Vehicular bridge raises hopes of 2 Afghan villages
June 7, 2011
KABUL, Afghanistan, June 7, 2011 -- Two villages northwest of Kabul will be joined by a bridge allowing vehicles and much-needed commerce, thanks to the efforts of one local man and the Regional Support Command-Capital.
Afghan Mohsin Akhtari, a revered man from the village Qali-meerza, and the RSC-Capital, NATO Training Mission-Afghanistan/Combined Security Transition Command-Afghanistan, are working together to provide a bridge in the Farzah Police Sub-district that will enhance economic activity for the aforementioned village and Sorkhankhil.
Akhtari was recently recognized by Afghan President Hamid Karzai for his ongoing civic work in the district. The U.S. Army police mentors, who also serve as Contract Officer Representatives for the RSC-C, have done a lot to improve relationships with locals, said Maj. Veronica Ko, RSC-C’s Afghan National Police support operations officer.
“We are explaining our problems,” Akhtari said.
Without a bridge, getting to the other side by vehicle takes about 20 minutes, he said. With the bridge, less than a minute. “We’ve been hoping for this bridge for a long time, about 50 years,” Akhtari said.
The villages also share a walking bridge not too far from the proposed vehicular bridge.
The Farzah district is part of the Kabul Province, located about 20 miles northwest of Kabul, and is home to about 65,000 people. There are 18 main villages with smaller villages, he said.
On hand June 5, were two men from the U.S. Army Corps of Engineers-Afghan Engineering District North -- Juan Carlos, a civil engineer and Bob Killey, a structural engineer.
“I think the challenge is going to be the steep slope,” Killey said, which will most likely result in an “S” curve be built into the road to enter/exit the bridge.
And, to stop erosion at the bridge area, a wire mesh fence would need to be built that would hold rocks along the river embankment, he said. Another remedy would use “rip-rap” bags filled with sand and cement instead of rocks, the engineers said.
Killey added that the bridge will probably be made of pre-stressed concrete as that is more available in Afghanistan than other materials that could be used.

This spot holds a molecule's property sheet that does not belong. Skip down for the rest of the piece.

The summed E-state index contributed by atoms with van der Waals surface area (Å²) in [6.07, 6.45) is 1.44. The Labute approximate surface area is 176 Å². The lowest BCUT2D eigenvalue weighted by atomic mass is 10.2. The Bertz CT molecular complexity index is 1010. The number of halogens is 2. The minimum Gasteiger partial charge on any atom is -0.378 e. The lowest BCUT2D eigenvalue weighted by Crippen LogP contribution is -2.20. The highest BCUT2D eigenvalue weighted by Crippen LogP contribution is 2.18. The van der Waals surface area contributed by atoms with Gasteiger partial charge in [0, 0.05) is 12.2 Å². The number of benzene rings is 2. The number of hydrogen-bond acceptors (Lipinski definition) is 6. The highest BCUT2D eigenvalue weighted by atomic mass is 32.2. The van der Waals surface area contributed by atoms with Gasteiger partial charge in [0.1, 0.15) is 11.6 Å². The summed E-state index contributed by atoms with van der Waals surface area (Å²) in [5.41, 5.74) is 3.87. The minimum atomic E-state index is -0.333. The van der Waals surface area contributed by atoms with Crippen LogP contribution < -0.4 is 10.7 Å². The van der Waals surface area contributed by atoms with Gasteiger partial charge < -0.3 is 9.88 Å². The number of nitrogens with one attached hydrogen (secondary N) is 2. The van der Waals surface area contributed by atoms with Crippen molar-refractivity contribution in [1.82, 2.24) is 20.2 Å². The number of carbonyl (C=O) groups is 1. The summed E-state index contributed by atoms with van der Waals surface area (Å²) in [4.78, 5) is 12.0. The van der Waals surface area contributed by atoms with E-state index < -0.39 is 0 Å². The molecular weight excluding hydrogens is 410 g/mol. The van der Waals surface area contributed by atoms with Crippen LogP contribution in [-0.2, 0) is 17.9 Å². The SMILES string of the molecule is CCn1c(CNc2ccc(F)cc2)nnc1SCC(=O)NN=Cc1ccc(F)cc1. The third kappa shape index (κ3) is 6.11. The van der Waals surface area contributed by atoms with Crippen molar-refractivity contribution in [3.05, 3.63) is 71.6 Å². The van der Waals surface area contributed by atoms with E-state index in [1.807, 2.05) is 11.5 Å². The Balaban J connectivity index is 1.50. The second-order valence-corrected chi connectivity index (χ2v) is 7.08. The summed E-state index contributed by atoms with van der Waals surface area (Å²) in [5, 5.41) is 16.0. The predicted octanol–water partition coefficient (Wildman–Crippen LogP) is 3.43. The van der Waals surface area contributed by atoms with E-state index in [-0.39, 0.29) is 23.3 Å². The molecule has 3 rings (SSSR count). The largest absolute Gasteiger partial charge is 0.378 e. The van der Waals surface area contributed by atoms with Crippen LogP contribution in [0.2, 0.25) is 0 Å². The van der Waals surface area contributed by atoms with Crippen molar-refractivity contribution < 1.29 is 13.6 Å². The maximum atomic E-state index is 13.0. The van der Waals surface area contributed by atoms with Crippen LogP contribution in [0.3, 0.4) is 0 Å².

The engineers were out checking out the area where the bridge would be built and taking measurements. What they determined was that bridge would be about 250 feet long and nearly 18 feet high.
Currently, the river now is a weak stream that is very low, exposing big rocks on the river’s floor. However, in springtime, snow melts from the surrounding mountains, swelling its flow.
“It floods once every 10 to 15 years,” Akhtari told engineers.
Commander's Emergency Response Program, or CERP, funds will pay for the project which is expected to cost $700,000, Ko said, who added the contract should be awarded by November.
CERP is enables local commanders in Afghanistan and Iraq to respond with a nonlethal weapon to urgent, small-scale, humanitarian relief, and reconstruction projects and services that immediately assist the indigenous population and that the local population or government can sustain, an Army website stated.
“It will be very good for the police and civilians,” Akhtari said. “It is very good for trade and a short way for transportation.” He added the bridge will help with security during the day and night as it would give much quicker access to people on both sides.
Akhtari likened the assistance in Afghanistan to the Marshall Plan that began in 1948, several years after World War II, which brought economic assistance that led to European prosperity.
“We’re hoping Afghanistan will be the same,” he said.
Walking down the dirt road that runs through Qali-merza, Akhtari said he donated 10 acres of land to the village for civic projects. The land was valued at $200,000, he said.
Not much has changed in the village from the time he was a youngster, Akhtari said. However, the “Taliban did burn houses and cut trees” to get rid of villagers, he said, adding his father’s house was destroyed.
In this village as others, donkeys, goats, and chickens walk around treated with the same dignity as human beings for they provide needed commodities such as transportation and food.
This is an area where people survive by growing orchards - cherry, mulberry, apples, pears, almonds, and walnuts, he said. Aside from Akhtari, no one owns land. There might be a rare situation where someone owns two acres, he said.
The land donated is being put to good use as a school was built by the United States Agency for International Development in 2006, and a veterinary clinic courtesy of France. A clinic for people is also needed, Akhtari said, since villagers have to make an all-day trip by foot to go to the current clinic.
The land he owns in the area was his father’s, who was a four-star general in the Afghan Army, Akhtari said.
“My father bought this land 70 years ago,” he said. There is still about 450 acres left.
Akhtari jokingly said he is the “president” of 11 village organizations/societies such as multi-culture, human rights, children’s rights, orchards co-op, poets/writers, and elders and chiefs.
“The president of Afghanistan honored me with a medal,” Akhtari said. “It was a good day.”
Akhtari is not your typical Afghan. He was educated at Columbia University in New York City, an Ivy League university, where he received a master’s in economics in 1976.
He spends time living in Kabul, Afghanistan and the Vancouver, Canada, area with his family. He labels himself “semi-retired” after venturing in the hotel and antique business over the years.
“I don’t work for the government. I don’t get any pay. What I do, I do for the people," Akhtari said.
The bridge, Akhtari said, will bring “a better life for the future. Life is hope. If there is no hope, there is no life.”